BLESSED Lord, who hast caused all holy Scriptures to be written for our learning; Grant that we may in such wise hear them, read, mark, learn, and inwardly digest them, that by patience and comfort of thy holy Word, we may embrace, and ever hold fast, the blessed hope of everlasting life, which thou hast given us in our Saviour Jesus Christ. Amen.

(Open Bible by: DrGBB)

Ordinary Time

They said to each other, “Were not our hearts burning within us while he was talking to us on the road, while he was opening the scriptures to us?”… Then they told what had happened on the road, and how he had been made known to them in the breaking of the bread.

Jesus’ work as Prophet, Priest and King is now continued on the earth by the power of the Holy Spirit in Christ’s Body, the Church. The Church is to proclaim the Gospel of the Prophet, She is a royal priesthood under the High Priest of Jesus and She is an Ambassador for Christ, Citizens of the Kingdom of God. The ministry of all the Baptized is the continuation of these offices as Christ’s Body to the World, so we pray in the Great Thanksgiving, “As this bread is Christ’s body for us, may we be Christ’s body to the world.” (Great Thanksgiving from the Book of Common Worship) As those charged with the prophetic task of proclaiming the Gospel, we share the story of Christ to the World and preach the mystery to the powers and principalities. As a royal priesthood we continually offer our sacrifice of praise and thanksgiving. We intercede for the world around us. We remind the world of God’s Law. As servants of the King we live a life of obedience that is different from those around us. We work to build the imminent Kingdom of the prince of peace by doing the work Christ did, teaching, healing and serving. We walk in this life through prayer, scripture reading and corporate worship.

In addition to the ministry of all the Baptized, the Church is given the gift of leaders for her well being. Although the church has ordered Her ministry differently in various traditions, the basic ministry, roughly parallel to prophet, priest and king, is that of Word, Sacrament and Order.

Ministers are entrusted to guard the Revelation that was preached by the Apostles and handed down through the ages. Ministers are to proclaim the Gospel message in a way that is relevant to each age, though without adding to or taking away from the Words of Life. Ministers also administer the sacraments to God’s people. They distribute the gifts of God to His people in His name. Additionally, so that all things may be done “decently and in order,” the Church is given officers who keep order and discipline within the bounds of the community. The tasks of ministry are not merely human endeavors, for in proclaiming the gospel, in celebrating the sacraments and exercising the power of the keys it is Christ Himself who is ministering. Christ Himself speaks to the Church, is present in the covenant signs and in the decisions of rule. “Whoever speaks must do so as one speaking the very words of God.” (I Peter 4:11) “The cup of blessing that we bless, is it not a sharing in the blood of Christ? The bread that we break, is it not a sharing in the body of Christ?” (I Corinthians 10:16) And in Matthew 18, Jesus teaches on Church discipline with the promise that “For where two or three are gathered together in My name, I am there in the midst of them.”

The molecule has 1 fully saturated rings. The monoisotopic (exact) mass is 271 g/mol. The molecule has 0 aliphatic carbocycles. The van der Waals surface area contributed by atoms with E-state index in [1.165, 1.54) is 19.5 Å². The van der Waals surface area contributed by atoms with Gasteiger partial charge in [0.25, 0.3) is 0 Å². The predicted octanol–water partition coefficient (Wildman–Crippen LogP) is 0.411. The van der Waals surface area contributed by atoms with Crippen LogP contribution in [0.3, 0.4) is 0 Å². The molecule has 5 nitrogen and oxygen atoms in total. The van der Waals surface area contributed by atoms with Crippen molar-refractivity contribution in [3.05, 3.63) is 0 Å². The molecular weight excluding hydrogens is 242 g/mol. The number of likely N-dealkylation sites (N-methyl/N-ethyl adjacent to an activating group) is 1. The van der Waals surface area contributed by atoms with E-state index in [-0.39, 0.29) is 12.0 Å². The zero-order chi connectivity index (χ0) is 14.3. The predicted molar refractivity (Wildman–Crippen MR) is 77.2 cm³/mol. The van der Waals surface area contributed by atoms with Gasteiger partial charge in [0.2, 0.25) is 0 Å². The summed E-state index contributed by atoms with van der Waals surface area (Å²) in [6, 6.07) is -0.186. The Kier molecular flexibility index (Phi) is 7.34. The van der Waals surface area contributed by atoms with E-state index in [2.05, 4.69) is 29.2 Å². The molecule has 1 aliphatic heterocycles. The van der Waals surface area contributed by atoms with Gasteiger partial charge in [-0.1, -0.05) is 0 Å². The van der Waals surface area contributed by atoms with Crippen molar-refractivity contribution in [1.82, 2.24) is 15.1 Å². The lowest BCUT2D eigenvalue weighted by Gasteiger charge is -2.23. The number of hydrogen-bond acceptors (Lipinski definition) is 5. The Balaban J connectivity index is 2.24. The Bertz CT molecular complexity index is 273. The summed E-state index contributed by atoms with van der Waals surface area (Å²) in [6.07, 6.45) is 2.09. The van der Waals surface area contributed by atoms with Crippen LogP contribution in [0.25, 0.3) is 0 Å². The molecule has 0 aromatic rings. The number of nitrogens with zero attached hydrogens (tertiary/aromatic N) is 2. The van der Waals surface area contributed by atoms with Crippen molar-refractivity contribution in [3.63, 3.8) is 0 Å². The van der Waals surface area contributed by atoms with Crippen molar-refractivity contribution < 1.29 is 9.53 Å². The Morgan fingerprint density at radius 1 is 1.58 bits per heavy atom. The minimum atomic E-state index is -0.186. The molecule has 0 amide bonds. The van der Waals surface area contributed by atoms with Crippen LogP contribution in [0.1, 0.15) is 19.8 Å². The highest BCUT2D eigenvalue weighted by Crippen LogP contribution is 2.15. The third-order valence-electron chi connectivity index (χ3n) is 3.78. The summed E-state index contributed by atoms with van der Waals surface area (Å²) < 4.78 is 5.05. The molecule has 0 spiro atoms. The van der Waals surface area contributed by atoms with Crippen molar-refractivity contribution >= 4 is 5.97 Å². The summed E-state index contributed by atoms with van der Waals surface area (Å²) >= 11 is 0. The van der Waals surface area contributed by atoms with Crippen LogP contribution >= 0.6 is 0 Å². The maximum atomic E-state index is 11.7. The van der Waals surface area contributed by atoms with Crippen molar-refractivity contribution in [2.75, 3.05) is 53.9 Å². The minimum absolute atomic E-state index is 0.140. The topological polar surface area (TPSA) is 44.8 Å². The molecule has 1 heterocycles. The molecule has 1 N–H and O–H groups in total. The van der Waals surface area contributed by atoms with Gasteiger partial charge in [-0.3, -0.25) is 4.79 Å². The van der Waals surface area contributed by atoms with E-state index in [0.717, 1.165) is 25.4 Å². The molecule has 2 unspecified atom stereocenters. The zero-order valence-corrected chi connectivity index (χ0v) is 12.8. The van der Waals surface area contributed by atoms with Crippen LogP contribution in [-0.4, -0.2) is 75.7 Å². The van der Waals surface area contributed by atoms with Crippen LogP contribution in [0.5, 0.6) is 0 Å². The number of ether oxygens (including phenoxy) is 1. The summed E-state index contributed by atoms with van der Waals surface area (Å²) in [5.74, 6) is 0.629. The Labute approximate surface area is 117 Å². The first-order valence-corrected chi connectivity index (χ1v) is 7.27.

The Church’s foundational service to God is regular corporate worship on the Lord’s Day. In this gathering we again meet the risen Christ on our way, He shares again with us Scripture and is seen in the breaking of bread. The Church is wherever the presence of Christ is. It is the Living Word spoken by the Father and empowered by the Spirit that calls the Church into existence. “Wherever we see the word of God sincerely preached and heard, wherever we see the sacraments administered according to the institution of Christ”, in other words, we find the Church when Emmaus is relived. (Calvin’s Institutes, 4.1.9)

The Lord’s Supper is the defining aspect of Christian worship. Although the table is never separated from the pulpit, the acts of Taking, Blessing, Breaking and Giving order the Church’s Liturgy and gives shape to Her whole life. In the Eucharist we render our sacrifice of praise and thanksgiving, “Therefore by Him let us continually offer the sacrifice of praise to God, that is, the fruit of our lips, giving thanks to His name.” (Hebrews 13:15) In the Feast of Holy Communion we are united with the Christ who is truly present and all who are baptized in His name. At the Lord’s Supper we “do this in remembrance of the Lord” who paid the sacrifice for us and called us into Covenant. This sacred meal brings time into eternity, we look back in remembrance of the Lord’s earthly life, and we share union with Christ in the present and look forward to the future “when we shall feast with Him in glory.” (Great Thanksgiving from the Book of Common Worship)

This brings us back to Advent when we remember and long for our coming Savior. The Christian life is about what Christ has done and continues to do in and through us. Christ continually forms us through the gifts of the Church. He calls us deeper into union with Him through His Covenant. As we are gathered into Christ, we are taken into the whole of the Holy Trinity. The part we play is small. It is not passive, it is prayer, hope, rest, study, eat, and work. But it is God the Father, Son and Holy Spirit who creates, redeems and sanctifies us. We are brought into this Life simply by receiving this amazing Grace through an active faith, which itself is a gracious gift from the One who saves.